You’ve sent out your voice reel to everyone in town and haven’t had a bite – but don’t let that stop you. There are lots of ways to find voiceover work on your own while you search for representation, or to get more work if you’re with a non-exclusive agency.
Places to find voiceover work online
There are tons of online sites for finding work as a voiceover artist. Some require a membership fee to join, while others let you post a profile for free (but may require you to become a member to apply for jobs). Some of the top sites include:
- Voices.com – one of the largest on the market, lots of competition, but also lots of jobs, you can sign-up for free to be eligible for job invitations, but you’ll have to pay to apply to job postings
- Voice123 – another one of the biggies, again, you can sign up for free but will need a membership if you want more features
- VoiceBunny – a good one, but you’ve got to have some experience for them to accept you as a Bunny Pro (they only take 2% of applicants), they make their money from fees added to your booking
- Mandy Voices – lots of decent local jobs, you can set up a profile for free but must be a premium member to apply for job postings
- Bodalgo – another pay-to-play site with lots of good non-US gigs
- PeoplePerHour – not as many jobs as the other sites, but there are no charges to bid for work, you pay a percentage of the jobs you book
- Upwork – the same model as PeoplePerHour, no charges to set up a profile, you only pay a part of your earnings, a decent number of jobs to bid on daily
This list is by no means exhaustive and there are lots of other sites for finding work, but it’s a good start. For the pay-to-play sites, it’s best is to try out their free options first to get an idea of the kinds of jobs that are available and go from there. With sites like PeoplePerHour or Upwork you only pay if you’ve booked the job so there’s no downside to start applying right away.
Make sure you are charging appropriate rates
You may be tempted to charge below-market rates when you are starting out as a way to build up your CV, but this strategy doesn’t benefit you or other voiceover artists in the long-term. This doesn’t mean you are looking to extort more than you’re worth, but you should be charging a rate that is fair to both you and the client. But what exactly are market rates?
In the UK the average voice artist charges around £250 an hour for the Basic Studio Fee (or BSF). In addition to this, you will charge the client usage or ‘buy-out’ fees. These fees can vary widely depending on the audience for the work – basically, the larger the audience the higher the usage fees. For example, a national television commercial will have much higher usage fees versus an internet explainer video.
The Global Voice Acting Academy has a great breakdown of rates (in US$) and usage for all types of voiceover work. A lot of the work available outside an agency will be non-broadcast (e.g. corporate, e-learning, apps), which may or may not carry a usage fee depending on the audience. It can be a bit tricky at times determining the fee, especially for a new product such as an app, but do your best to make sure you are giving yourself a fair rate.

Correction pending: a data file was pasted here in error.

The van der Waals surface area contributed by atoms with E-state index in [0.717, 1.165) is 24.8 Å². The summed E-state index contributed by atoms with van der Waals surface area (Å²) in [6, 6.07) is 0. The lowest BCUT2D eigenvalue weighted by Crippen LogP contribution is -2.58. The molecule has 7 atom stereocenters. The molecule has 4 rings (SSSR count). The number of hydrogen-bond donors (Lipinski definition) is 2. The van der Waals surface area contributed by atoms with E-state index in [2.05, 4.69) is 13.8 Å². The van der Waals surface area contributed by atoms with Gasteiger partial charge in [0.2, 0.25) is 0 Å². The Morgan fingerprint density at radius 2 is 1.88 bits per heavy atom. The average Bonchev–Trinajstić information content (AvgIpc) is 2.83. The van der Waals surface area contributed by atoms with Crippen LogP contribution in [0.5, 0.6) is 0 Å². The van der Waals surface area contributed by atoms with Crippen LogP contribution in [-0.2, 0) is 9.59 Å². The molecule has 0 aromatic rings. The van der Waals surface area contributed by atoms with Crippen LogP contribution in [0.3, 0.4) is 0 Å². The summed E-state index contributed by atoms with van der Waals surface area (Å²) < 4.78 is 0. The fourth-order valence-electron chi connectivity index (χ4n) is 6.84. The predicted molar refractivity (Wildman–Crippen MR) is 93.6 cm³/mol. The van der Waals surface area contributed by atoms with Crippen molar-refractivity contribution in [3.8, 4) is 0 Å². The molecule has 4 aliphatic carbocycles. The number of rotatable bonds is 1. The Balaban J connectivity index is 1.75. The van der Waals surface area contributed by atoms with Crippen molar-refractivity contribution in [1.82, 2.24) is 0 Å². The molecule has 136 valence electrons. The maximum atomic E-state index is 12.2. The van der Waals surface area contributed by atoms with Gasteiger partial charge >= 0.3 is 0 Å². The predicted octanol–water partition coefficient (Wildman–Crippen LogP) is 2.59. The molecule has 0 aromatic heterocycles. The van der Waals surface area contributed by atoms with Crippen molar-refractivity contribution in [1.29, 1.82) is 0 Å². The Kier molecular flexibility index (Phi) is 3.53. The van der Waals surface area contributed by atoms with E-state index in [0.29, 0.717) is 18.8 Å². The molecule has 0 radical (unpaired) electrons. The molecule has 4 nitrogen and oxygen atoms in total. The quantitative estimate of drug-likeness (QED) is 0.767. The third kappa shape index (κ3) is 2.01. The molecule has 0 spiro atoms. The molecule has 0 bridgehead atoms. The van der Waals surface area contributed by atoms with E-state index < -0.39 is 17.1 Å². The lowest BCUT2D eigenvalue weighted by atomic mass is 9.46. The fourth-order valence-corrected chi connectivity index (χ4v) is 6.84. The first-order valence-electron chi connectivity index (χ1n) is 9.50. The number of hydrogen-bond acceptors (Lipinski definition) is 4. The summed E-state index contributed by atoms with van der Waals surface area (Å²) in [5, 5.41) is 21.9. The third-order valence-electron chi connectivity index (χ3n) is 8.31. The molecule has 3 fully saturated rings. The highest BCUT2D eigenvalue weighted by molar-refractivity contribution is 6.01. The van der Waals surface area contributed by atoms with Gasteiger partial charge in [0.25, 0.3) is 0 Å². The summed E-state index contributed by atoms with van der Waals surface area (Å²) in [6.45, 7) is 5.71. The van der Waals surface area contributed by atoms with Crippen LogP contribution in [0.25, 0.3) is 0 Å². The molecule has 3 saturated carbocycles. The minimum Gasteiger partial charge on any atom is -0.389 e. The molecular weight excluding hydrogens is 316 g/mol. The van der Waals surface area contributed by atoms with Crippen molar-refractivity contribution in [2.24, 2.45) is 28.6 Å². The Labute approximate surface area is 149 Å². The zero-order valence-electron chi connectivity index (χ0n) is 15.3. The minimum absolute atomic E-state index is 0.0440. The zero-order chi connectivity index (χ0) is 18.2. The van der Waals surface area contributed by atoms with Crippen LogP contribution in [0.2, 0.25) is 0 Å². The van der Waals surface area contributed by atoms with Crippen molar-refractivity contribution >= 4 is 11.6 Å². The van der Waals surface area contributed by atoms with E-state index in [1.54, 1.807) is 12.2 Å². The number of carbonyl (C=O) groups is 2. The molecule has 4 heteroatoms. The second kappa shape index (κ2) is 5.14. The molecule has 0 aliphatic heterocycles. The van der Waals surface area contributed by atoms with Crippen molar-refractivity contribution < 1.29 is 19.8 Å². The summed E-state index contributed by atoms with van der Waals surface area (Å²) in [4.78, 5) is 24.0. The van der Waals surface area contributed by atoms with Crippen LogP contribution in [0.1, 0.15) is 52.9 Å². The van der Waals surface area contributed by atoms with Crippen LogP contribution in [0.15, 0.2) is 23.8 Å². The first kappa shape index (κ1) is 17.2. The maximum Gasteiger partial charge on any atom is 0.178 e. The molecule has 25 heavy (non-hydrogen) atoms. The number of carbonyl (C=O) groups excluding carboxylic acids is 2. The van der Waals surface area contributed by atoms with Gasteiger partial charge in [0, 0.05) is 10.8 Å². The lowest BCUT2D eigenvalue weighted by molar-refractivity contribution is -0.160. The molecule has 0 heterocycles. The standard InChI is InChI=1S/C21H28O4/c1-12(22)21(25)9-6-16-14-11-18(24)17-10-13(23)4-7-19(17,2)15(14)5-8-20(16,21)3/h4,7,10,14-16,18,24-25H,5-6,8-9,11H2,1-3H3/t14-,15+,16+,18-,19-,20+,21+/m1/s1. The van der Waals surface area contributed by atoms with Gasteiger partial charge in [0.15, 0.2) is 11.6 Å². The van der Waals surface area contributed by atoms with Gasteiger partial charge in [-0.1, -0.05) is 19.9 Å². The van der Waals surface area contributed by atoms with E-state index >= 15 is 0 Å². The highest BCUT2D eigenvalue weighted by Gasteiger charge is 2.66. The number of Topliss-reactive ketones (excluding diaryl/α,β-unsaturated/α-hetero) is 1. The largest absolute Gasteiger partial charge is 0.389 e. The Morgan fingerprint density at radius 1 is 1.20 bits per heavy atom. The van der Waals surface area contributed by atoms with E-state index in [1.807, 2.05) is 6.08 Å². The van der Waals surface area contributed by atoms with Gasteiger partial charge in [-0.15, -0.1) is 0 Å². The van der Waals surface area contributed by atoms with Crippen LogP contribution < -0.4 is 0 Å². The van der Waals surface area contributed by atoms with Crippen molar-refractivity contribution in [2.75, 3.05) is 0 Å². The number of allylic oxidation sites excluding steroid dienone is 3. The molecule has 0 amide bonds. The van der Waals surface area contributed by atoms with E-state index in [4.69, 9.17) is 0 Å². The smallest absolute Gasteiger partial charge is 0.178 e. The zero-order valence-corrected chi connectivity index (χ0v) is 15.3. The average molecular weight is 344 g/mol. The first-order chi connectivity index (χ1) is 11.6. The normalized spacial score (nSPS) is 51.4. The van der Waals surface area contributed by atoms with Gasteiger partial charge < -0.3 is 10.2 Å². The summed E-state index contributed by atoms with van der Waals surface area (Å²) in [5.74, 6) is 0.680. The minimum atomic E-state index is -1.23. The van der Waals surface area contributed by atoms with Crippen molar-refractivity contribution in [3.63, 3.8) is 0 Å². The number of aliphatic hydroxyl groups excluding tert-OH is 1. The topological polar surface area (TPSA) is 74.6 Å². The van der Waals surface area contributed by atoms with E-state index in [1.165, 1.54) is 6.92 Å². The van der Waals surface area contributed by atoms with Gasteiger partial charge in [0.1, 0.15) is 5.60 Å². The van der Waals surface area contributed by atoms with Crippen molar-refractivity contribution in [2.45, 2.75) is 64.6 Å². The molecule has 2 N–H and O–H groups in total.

Set up a home studio…
Some jobs you find online may require you to go to a specific studio, but most will need to be done remotely. Depending on your living situation, investing in a home studio might be worth doing, especially if you plan to seek lots of remote work. It doesn’t have to be fancy, but you’ll need a quiet room that you can block outside noise and dampen sound. A walk-in closet or other small space is a great place to start. You’ll also need to purchase a good quality microphone, headphones, pop filter and editing software. Voices.com has a great guide to setting up a home studio including information on soundproofing. They suggest a price tag of $2,000 – $5,000 (£1,500 – £3,700) to get started. The upside of recording at home is that you can work at any time of the day that suits you, giving you more flexibility and freedom. The downside is that you’ll generally be expected to do your own editing and you need to be able to guarantee a quality level equivalent to a studio to be competitive.
…Or book studio time
If you don’t have a home studio or aren’t comfortable recording on your own, you’ll need to book studio time. You’ll also need to factor in any studio fees when you quote for work. You can book one of Voiceover Soho’s studios at £89.00 per hour + VAT, which covers both the recording studio and the engineer’s time. After a couple of jobs, you’ll hopefully develop a rapport with an engineer or two you like then can continue using that studio for your self-booked jobs. Although less flexible, recording in a studio versus at home has some upsides including feedback from your engineer and their expertise in cleaning up your audio files before they’re sent to the client.
Keep a positive attitude
If you’ve found it hard finding an agent or don’t feel you’ve been getting as much as you’d like with your current representation, don’t despair. There are lots of opportunities out there for voice artists who are willing to go after them.